Hanami is a Japanese traditional custom of enjoying the beauty of flowers, which is cherry blossom (sakura). Sakura blooms all over Japan from the end of March to early May. Hanami mostly consists of having an outdoor party beneath the sakura during daytime or night.
The practice of hanami is many centuries old. The custom is said to have started during the Nara Period (710–794) when it was “ume” blossoms or japanese apricot that people admired in the beginning. But by the Heian Period (794–1185), “sakura“ or cherry blossoms came to attract more attention and hanami was synonymous with sakura. From then on, "flowers" meant "sakura."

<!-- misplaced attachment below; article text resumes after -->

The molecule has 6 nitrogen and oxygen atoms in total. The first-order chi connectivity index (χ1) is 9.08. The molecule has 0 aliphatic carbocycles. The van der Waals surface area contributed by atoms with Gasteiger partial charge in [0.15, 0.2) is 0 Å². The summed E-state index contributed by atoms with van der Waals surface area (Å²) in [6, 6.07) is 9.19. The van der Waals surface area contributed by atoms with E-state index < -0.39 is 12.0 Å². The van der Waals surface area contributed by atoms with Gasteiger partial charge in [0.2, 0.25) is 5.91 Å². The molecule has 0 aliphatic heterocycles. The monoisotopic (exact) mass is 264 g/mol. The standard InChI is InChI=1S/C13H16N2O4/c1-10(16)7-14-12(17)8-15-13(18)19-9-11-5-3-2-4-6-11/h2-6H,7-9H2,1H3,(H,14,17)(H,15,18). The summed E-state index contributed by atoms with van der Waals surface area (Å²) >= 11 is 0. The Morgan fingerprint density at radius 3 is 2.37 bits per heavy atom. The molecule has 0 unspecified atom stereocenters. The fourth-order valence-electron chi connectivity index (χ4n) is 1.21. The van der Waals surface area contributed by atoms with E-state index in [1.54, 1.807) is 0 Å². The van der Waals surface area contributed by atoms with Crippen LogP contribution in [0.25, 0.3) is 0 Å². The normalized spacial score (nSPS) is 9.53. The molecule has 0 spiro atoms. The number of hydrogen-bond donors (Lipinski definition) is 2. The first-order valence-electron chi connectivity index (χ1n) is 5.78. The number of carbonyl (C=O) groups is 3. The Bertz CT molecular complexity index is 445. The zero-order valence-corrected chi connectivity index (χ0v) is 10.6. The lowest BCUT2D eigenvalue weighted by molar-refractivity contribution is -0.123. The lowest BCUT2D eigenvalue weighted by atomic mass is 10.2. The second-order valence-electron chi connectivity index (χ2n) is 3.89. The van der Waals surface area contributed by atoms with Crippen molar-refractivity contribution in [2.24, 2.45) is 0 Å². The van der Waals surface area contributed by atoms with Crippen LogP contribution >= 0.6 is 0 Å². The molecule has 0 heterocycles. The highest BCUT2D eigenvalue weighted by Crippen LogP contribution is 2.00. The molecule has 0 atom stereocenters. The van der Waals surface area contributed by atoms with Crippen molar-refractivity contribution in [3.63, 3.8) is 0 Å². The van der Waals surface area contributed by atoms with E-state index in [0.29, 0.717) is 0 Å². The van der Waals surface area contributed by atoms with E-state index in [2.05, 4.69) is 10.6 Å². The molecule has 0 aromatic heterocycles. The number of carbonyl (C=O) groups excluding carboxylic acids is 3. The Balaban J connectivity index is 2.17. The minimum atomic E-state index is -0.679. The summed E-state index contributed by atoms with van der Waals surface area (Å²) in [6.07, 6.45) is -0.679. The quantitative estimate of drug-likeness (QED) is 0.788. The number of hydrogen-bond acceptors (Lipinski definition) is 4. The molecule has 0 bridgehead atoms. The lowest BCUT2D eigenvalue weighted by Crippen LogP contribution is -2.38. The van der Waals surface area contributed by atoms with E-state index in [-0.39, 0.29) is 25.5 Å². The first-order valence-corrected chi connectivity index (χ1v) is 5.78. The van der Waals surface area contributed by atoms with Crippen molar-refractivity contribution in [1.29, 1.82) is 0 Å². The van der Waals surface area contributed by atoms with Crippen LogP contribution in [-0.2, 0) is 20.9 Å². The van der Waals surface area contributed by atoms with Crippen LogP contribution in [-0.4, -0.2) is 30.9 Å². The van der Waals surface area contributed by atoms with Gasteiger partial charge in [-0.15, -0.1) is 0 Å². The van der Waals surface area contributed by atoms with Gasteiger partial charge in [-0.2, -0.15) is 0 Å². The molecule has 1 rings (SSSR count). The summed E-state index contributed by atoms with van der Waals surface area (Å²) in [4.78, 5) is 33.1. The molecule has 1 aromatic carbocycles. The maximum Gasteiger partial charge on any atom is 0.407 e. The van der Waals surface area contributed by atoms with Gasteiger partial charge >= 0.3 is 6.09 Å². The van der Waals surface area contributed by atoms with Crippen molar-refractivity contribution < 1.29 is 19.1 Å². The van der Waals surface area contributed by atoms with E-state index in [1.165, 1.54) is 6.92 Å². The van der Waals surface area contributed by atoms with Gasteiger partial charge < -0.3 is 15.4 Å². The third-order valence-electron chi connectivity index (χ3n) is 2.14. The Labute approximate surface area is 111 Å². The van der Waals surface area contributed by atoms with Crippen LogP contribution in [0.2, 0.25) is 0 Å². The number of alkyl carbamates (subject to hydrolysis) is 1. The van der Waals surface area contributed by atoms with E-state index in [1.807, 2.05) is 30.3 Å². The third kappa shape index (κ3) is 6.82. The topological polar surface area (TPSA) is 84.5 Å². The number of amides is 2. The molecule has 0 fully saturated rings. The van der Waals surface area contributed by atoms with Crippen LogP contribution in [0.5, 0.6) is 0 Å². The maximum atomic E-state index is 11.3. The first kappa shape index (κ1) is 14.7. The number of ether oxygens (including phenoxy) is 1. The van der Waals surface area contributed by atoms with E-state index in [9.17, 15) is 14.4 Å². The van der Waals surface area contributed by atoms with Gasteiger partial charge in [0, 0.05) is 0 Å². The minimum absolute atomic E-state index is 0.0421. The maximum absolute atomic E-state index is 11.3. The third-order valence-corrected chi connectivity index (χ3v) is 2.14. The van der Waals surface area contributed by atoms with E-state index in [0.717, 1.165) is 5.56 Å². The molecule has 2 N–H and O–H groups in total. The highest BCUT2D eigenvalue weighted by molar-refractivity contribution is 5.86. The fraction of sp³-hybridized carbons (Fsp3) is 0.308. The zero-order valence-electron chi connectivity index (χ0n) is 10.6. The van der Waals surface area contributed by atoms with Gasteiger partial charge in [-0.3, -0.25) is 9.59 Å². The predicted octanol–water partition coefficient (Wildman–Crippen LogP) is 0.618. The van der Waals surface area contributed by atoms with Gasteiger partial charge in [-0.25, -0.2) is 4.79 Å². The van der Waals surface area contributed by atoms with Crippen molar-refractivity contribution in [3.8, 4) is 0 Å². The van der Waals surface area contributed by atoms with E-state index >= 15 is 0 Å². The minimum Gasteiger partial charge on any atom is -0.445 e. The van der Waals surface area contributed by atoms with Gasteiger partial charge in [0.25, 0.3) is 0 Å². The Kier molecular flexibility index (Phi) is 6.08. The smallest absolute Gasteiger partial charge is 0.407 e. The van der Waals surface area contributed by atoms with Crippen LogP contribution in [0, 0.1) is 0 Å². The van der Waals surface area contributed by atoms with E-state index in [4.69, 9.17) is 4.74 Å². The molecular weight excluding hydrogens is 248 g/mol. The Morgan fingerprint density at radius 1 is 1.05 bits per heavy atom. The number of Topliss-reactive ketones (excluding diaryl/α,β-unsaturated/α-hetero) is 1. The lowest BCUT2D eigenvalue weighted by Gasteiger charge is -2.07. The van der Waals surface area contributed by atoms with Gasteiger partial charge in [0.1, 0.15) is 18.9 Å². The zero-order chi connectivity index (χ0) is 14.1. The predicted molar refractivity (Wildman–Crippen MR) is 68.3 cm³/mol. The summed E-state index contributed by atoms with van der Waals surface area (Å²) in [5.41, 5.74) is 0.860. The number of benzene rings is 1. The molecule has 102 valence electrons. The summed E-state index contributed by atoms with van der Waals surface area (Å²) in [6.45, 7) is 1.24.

The Japanese people continue the tradition of hanami, gathering in great numbers wherever the flowering trees are found. Thousands of people fill the parks to hold feasts under the flowering trees, and sometimes these parties go on until late at night. In more than half of Japan, the cherry blossoming days come at the same time of the beginning of school and work after vacation, and so welcoming parties are often opened with hanami. Usually, people go to the parks to keep the best places to celebrate hanami with friends, family, and company coworkers many hours.